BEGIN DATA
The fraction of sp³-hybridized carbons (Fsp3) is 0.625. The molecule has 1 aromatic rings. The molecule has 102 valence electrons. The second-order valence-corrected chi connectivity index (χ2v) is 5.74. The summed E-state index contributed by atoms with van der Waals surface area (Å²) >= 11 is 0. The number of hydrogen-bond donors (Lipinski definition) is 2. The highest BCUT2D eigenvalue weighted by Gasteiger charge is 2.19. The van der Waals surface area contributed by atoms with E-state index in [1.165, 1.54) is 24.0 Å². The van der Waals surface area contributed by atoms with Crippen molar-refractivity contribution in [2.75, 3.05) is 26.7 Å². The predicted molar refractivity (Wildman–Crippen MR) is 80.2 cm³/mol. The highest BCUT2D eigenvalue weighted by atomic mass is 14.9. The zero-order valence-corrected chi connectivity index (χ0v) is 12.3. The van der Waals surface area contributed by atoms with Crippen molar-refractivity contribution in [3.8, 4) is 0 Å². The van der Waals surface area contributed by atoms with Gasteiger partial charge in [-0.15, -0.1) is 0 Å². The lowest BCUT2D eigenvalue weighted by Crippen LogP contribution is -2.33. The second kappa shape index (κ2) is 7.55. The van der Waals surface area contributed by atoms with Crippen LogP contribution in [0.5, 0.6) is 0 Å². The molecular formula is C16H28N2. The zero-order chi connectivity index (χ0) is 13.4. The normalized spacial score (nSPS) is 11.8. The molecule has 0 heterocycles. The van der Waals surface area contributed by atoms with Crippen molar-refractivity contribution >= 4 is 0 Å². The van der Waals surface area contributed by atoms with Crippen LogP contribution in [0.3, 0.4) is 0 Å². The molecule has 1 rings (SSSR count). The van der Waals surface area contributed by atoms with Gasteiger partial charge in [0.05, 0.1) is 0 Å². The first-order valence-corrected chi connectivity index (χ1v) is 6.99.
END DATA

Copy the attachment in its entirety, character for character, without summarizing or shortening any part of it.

The fraction of sp³-hybridized carbons (Fsp3) is 0.625. The molecule has 1 aromatic rings. The molecule has 102 valence electrons. The second-order valence-corrected chi connectivity index (χ2v) is 5.74. The summed E-state index contributed by atoms with van der Waals surface area (Å²) >= 11 is 0. The number of hydrogen-bond donors (Lipinski definition) is 2. The highest BCUT2D eigenvalue weighted by Gasteiger charge is 2.19. The van der Waals surface area contributed by atoms with E-state index in [1.165, 1.54) is 24.0 Å². The van der Waals surface area contributed by atoms with Crippen molar-refractivity contribution in [2.75, 3.05) is 26.7 Å². The predicted molar refractivity (Wildman–Crippen MR) is 80.2 cm³/mol. The highest BCUT2D eigenvalue weighted by atomic mass is 14.9. The zero-order valence-corrected chi connectivity index (χ0v) is 12.3. The van der Waals surface area contributed by atoms with Crippen molar-refractivity contribution in [3.8, 4) is 0 Å². The van der Waals surface area contributed by atoms with Gasteiger partial charge in [-0.15, -0.1) is 0 Å². The lowest BCUT2D eigenvalue weighted by Crippen LogP contribution is -2.33. The second kappa shape index (κ2) is 7.55. The van der Waals surface area contributed by atoms with Crippen LogP contribution in [0.5, 0.6) is 0 Å². The molecular formula is C16H28N2. The zero-order chi connectivity index (χ0) is 13.4. The normalized spacial score (nSPS) is 11.8. The molecule has 0 heterocycles. The van der Waals surface area contributed by atoms with Crippen molar-refractivity contribution >= 4 is 0 Å². The van der Waals surface area contributed by atoms with Crippen LogP contribution in [0.3, 0.4) is 0 Å². The molecule has 1 rings (SSSR count). The van der Waals surface area contributed by atoms with Gasteiger partial charge in [0.05, 0.1) is 0 Å². The first-order valence-corrected chi connectivity index (χ1v) is 6.99.